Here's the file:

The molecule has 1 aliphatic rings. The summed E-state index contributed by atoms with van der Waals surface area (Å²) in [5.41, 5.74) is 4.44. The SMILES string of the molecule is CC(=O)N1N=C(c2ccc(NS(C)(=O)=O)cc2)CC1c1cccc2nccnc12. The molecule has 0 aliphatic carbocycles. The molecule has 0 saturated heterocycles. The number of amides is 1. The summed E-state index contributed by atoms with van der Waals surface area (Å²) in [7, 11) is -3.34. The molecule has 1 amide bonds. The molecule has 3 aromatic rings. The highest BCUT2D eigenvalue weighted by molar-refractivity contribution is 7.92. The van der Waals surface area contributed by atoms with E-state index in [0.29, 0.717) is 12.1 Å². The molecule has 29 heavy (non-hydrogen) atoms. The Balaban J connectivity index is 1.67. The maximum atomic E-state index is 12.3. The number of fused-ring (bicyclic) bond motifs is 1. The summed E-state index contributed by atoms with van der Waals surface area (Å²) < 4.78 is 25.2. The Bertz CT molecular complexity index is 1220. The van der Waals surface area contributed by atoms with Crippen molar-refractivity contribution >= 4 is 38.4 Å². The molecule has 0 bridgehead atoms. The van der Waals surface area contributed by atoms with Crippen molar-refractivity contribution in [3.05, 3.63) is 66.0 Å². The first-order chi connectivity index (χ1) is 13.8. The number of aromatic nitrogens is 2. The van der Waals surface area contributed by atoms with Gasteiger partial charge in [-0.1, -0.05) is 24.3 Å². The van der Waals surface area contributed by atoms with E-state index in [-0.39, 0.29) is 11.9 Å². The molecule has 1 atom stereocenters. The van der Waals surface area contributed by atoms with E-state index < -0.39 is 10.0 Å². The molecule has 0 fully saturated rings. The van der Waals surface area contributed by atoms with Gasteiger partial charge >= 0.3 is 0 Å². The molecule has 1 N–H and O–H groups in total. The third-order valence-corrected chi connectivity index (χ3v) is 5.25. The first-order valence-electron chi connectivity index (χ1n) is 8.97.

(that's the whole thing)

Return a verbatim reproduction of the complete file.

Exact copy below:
The molecule has 1 aliphatic rings. The summed E-state index contributed by atoms with van der Waals surface area (Å²) in [5.41, 5.74) is 4.44. The SMILES string of the molecule is CC(=O)N1N=C(c2ccc(NS(C)(=O)=O)cc2)CC1c1cccc2nccnc12. The molecule has 0 aliphatic carbocycles. The molecule has 0 saturated heterocycles. The number of amides is 1. The summed E-state index contributed by atoms with van der Waals surface area (Å²) in [7, 11) is -3.34. The molecule has 1 amide bonds. The molecule has 3 aromatic rings. The highest BCUT2D eigenvalue weighted by molar-refractivity contribution is 7.92. The van der Waals surface area contributed by atoms with E-state index in [0.29, 0.717) is 12.1 Å². The molecule has 29 heavy (non-hydrogen) atoms. The Balaban J connectivity index is 1.67. The maximum atomic E-state index is 12.3. The number of fused-ring (bicyclic) bond motifs is 1. The summed E-state index contributed by atoms with van der Waals surface area (Å²) < 4.78 is 25.2. The Bertz CT molecular complexity index is 1220. The van der Waals surface area contributed by atoms with Crippen molar-refractivity contribution >= 4 is 38.4 Å². The molecule has 0 bridgehead atoms. The van der Waals surface area contributed by atoms with Crippen molar-refractivity contribution in [3.05, 3.63) is 66.0 Å². The first-order chi connectivity index (χ1) is 13.8. The number of aromatic nitrogens is 2. The van der Waals surface area contributed by atoms with Gasteiger partial charge in [-0.1, -0.05) is 24.3 Å². The van der Waals surface area contributed by atoms with E-state index in [-0.39, 0.29) is 11.9 Å². The molecule has 1 atom stereocenters. The van der Waals surface area contributed by atoms with E-state index < -0.39 is 10.0 Å². The molecule has 0 fully saturated rings. The van der Waals surface area contributed by atoms with Gasteiger partial charge >= 0.3 is 0 Å². The molecule has 1 N–H and O–H groups in total. The third-order valence-corrected chi connectivity index (χ3v) is 5.25. The first-order valence-electron chi connectivity index (χ1n) is 8.97.